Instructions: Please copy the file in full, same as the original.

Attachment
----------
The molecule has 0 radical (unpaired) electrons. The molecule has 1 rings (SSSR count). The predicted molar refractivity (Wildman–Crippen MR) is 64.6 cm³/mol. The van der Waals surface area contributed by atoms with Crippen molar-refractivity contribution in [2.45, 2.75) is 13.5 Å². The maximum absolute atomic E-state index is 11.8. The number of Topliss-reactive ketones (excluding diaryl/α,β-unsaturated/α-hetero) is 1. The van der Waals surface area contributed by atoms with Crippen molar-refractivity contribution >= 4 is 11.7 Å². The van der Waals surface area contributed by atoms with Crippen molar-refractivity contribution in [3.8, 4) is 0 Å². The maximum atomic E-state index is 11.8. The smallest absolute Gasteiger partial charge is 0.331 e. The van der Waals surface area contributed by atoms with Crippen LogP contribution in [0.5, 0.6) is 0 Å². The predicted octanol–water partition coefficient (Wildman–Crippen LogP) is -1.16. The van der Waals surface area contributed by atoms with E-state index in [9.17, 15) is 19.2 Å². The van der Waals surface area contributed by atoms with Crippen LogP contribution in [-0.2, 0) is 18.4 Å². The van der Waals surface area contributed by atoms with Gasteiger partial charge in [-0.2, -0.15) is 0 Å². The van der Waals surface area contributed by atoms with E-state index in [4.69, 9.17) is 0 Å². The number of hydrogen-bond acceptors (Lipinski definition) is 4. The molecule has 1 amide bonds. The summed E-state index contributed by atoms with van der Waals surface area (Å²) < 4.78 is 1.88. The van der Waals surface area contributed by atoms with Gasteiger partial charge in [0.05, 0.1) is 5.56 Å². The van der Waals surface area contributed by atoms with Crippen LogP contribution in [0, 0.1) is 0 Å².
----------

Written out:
The molecule has 0 radical (unpaired) electrons. The molecule has 1 rings (SSSR count). The predicted molar refractivity (Wildman–Crippen MR) is 64.6 cm³/mol. The van der Waals surface area contributed by atoms with Crippen molar-refractivity contribution in [2.45, 2.75) is 13.5 Å². The maximum absolute atomic E-state index is 11.8. The number of Topliss-reactive ketones (excluding diaryl/α,β-unsaturated/α-hetero) is 1. The van der Waals surface area contributed by atoms with Crippen molar-refractivity contribution >= 4 is 11.7 Å². The van der Waals surface area contributed by atoms with Crippen molar-refractivity contribution in [3.8, 4) is 0 Å². The maximum atomic E-state index is 11.8. The smallest absolute Gasteiger partial charge is 0.331 e. The van der Waals surface area contributed by atoms with Crippen LogP contribution in [0.5, 0.6) is 0 Å². The predicted octanol–water partition coefficient (Wildman–Crippen LogP) is -1.16. The van der Waals surface area contributed by atoms with E-state index in [9.17, 15) is 19.2 Å². The van der Waals surface area contributed by atoms with Crippen LogP contribution in [-0.2, 0) is 18.4 Å². The van der Waals surface area contributed by atoms with Gasteiger partial charge in [-0.2, -0.15) is 0 Å². The van der Waals surface area contributed by atoms with E-state index in [4.69, 9.17) is 0 Å². The number of hydrogen-bond acceptors (Lipinski definition) is 4. The molecule has 1 amide bonds. The summed E-state index contributed by atoms with van der Waals surface area (Å²) < 4.78 is 1.88. The van der Waals surface area contributed by atoms with Gasteiger partial charge in [0.05, 0.1) is 5.56 Å². The van der Waals surface area contributed by atoms with Crippen LogP contribution in [0, 0.1) is 0 Å².